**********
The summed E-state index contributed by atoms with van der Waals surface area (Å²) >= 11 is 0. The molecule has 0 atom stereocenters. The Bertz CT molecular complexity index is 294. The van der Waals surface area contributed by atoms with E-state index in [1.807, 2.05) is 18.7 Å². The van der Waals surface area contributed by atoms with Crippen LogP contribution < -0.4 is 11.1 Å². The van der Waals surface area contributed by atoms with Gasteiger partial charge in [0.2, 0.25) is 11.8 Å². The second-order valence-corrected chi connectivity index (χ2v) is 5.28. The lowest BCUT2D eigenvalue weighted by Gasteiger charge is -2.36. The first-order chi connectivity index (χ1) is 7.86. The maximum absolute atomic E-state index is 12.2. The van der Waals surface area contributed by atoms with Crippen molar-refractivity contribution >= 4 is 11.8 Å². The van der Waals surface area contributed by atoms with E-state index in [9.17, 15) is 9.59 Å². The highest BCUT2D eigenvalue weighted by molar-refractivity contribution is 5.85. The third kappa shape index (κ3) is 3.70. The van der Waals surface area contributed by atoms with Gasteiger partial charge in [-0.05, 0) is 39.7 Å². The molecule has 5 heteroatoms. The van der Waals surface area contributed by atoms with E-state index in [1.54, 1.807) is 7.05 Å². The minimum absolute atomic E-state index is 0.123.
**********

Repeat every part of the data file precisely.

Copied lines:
The summed E-state index contributed by atoms with van der Waals surface area (Å²) >= 11 is 0. The molecule has 0 atom stereocenters. The Bertz CT molecular complexity index is 294. The van der Waals surface area contributed by atoms with E-state index in [1.807, 2.05) is 18.7 Å². The van der Waals surface area contributed by atoms with Crippen LogP contribution < -0.4 is 11.1 Å². The van der Waals surface area contributed by atoms with Gasteiger partial charge in [0.2, 0.25) is 11.8 Å². The second-order valence-corrected chi connectivity index (χ2v) is 5.28. The lowest BCUT2D eigenvalue weighted by Gasteiger charge is -2.36. The first-order chi connectivity index (χ1) is 7.86. The maximum absolute atomic E-state index is 12.2. The van der Waals surface area contributed by atoms with Crippen molar-refractivity contribution >= 4 is 11.8 Å². The van der Waals surface area contributed by atoms with E-state index in [9.17, 15) is 9.59 Å². The highest BCUT2D eigenvalue weighted by molar-refractivity contribution is 5.85. The third kappa shape index (κ3) is 3.70. The van der Waals surface area contributed by atoms with Gasteiger partial charge in [-0.05, 0) is 39.7 Å². The molecule has 5 heteroatoms. The van der Waals surface area contributed by atoms with E-state index in [1.54, 1.807) is 7.05 Å². The minimum absolute atomic E-state index is 0.123.